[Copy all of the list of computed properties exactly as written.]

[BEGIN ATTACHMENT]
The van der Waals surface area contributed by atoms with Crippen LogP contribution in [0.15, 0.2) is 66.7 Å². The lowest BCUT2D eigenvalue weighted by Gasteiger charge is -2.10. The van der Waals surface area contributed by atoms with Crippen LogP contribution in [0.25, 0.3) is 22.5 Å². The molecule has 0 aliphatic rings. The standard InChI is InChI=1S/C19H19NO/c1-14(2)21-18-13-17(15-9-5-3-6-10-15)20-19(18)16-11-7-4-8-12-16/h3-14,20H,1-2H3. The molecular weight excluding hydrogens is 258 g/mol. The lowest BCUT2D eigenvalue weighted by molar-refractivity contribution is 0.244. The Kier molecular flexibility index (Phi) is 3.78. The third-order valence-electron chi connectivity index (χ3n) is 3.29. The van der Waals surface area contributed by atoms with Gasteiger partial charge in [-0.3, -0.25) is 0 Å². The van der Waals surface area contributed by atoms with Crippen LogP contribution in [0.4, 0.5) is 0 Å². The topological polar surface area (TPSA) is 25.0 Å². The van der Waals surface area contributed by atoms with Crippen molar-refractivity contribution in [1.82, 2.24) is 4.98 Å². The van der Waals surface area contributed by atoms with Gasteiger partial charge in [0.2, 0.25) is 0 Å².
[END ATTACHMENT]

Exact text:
The van der Waals surface area contributed by atoms with Crippen LogP contribution in [0.15, 0.2) is 66.7 Å². The lowest BCUT2D eigenvalue weighted by Gasteiger charge is -2.10. The van der Waals surface area contributed by atoms with Crippen LogP contribution in [0.25, 0.3) is 22.5 Å². The molecule has 0 aliphatic rings. The standard InChI is InChI=1S/C19H19NO/c1-14(2)21-18-13-17(15-9-5-3-6-10-15)20-19(18)16-11-7-4-8-12-16/h3-14,20H,1-2H3. The molecular weight excluding hydrogens is 258 g/mol. The lowest BCUT2D eigenvalue weighted by molar-refractivity contribution is 0.244. The Kier molecular flexibility index (Phi) is 3.78. The third-order valence-electron chi connectivity index (χ3n) is 3.29. The van der Waals surface area contributed by atoms with Gasteiger partial charge in [-0.3, -0.25) is 0 Å². The van der Waals surface area contributed by atoms with Crippen LogP contribution in [0.4, 0.5) is 0 Å². The topological polar surface area (TPSA) is 25.0 Å². The van der Waals surface area contributed by atoms with Crippen molar-refractivity contribution in [1.82, 2.24) is 4.98 Å². The van der Waals surface area contributed by atoms with Gasteiger partial charge in [0.2, 0.25) is 0 Å².